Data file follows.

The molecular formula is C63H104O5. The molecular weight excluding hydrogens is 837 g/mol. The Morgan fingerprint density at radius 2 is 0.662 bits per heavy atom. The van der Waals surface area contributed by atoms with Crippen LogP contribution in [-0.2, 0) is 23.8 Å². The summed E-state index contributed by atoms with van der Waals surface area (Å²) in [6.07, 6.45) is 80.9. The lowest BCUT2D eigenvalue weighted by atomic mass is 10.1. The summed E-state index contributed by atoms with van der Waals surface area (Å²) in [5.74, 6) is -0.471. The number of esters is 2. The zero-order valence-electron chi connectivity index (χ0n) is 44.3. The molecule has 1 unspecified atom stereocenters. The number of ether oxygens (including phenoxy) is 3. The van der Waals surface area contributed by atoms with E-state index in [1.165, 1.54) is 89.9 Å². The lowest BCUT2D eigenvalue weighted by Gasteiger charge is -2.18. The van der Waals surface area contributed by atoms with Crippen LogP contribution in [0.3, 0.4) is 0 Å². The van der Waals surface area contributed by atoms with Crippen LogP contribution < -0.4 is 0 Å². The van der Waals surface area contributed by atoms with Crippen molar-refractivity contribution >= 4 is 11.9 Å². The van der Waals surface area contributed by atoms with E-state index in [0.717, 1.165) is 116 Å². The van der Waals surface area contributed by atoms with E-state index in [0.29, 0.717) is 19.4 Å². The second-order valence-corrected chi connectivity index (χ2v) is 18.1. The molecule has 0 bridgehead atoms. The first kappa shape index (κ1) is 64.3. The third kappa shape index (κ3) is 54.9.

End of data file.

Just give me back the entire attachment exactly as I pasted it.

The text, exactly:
The molecular formula is C63H104O5. The molecular weight excluding hydrogens is 837 g/mol. The Morgan fingerprint density at radius 2 is 0.662 bits per heavy atom. The van der Waals surface area contributed by atoms with Crippen LogP contribution in [-0.2, 0) is 23.8 Å². The summed E-state index contributed by atoms with van der Waals surface area (Å²) in [6.07, 6.45) is 80.9. The lowest BCUT2D eigenvalue weighted by atomic mass is 10.1. The summed E-state index contributed by atoms with van der Waals surface area (Å²) in [5.74, 6) is -0.471. The number of esters is 2. The zero-order valence-electron chi connectivity index (χ0n) is 44.3. The molecule has 1 unspecified atom stereocenters. The number of ether oxygens (including phenoxy) is 3. The van der Waals surface area contributed by atoms with E-state index in [1.165, 1.54) is 89.9 Å². The lowest BCUT2D eigenvalue weighted by Gasteiger charge is -2.18. The van der Waals surface area contributed by atoms with Crippen LogP contribution in [0.3, 0.4) is 0 Å². The van der Waals surface area contributed by atoms with Crippen LogP contribution < -0.4 is 0 Å². The van der Waals surface area contributed by atoms with Crippen molar-refractivity contribution >= 4 is 11.9 Å². The van der Waals surface area contributed by atoms with E-state index in [0.717, 1.165) is 116 Å². The van der Waals surface area contributed by atoms with E-state index in [0.29, 0.717) is 19.4 Å². The second-order valence-corrected chi connectivity index (χ2v) is 18.1. The molecule has 0 bridgehead atoms. The first kappa shape index (κ1) is 64.3. The third kappa shape index (κ3) is 54.9.